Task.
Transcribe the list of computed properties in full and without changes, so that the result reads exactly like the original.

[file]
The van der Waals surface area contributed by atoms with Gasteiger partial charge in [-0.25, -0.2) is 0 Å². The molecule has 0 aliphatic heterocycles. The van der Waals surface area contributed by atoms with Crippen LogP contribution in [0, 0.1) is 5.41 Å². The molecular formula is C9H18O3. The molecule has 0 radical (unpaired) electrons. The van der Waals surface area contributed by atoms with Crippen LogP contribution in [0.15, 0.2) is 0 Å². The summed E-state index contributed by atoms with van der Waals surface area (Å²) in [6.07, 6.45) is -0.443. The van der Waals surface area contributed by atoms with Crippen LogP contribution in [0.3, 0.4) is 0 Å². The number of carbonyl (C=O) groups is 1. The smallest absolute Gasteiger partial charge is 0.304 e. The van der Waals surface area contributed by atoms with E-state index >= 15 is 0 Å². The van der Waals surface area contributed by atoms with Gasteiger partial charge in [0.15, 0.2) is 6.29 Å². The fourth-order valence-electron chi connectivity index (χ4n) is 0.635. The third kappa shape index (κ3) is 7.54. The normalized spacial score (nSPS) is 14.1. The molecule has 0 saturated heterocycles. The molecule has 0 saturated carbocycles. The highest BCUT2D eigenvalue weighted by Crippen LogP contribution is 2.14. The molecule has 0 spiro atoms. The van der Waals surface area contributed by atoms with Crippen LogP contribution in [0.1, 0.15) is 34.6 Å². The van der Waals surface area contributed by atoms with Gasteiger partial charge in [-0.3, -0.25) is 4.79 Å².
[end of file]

The van der Waals surface area contributed by atoms with Gasteiger partial charge in [-0.25, -0.2) is 0 Å². The molecule has 0 aliphatic heterocycles. The van der Waals surface area contributed by atoms with Crippen LogP contribution in [0, 0.1) is 5.41 Å². The molecular formula is C9H18O3. The molecule has 0 radical (unpaired) electrons. The van der Waals surface area contributed by atoms with Crippen LogP contribution in [0.15, 0.2) is 0 Å². The summed E-state index contributed by atoms with van der Waals surface area (Å²) in [6.07, 6.45) is -0.443. The van der Waals surface area contributed by atoms with Crippen LogP contribution in [0.3, 0.4) is 0 Å². The number of carbonyl (C=O) groups is 1. The smallest absolute Gasteiger partial charge is 0.304 e. The van der Waals surface area contributed by atoms with E-state index >= 15 is 0 Å². The van der Waals surface area contributed by atoms with Gasteiger partial charge in [0.15, 0.2) is 6.29 Å². The fourth-order valence-electron chi connectivity index (χ4n) is 0.635. The third kappa shape index (κ3) is 7.54. The normalized spacial score (nSPS) is 14.1. The molecule has 0 saturated heterocycles. The molecule has 0 saturated carbocycles. The highest BCUT2D eigenvalue weighted by Crippen LogP contribution is 2.14. The molecule has 0 spiro atoms. The van der Waals surface area contributed by atoms with Crippen LogP contribution in [0.1, 0.15) is 34.6 Å². The van der Waals surface area contributed by atoms with Gasteiger partial charge in [-0.3, -0.25) is 4.79 Å².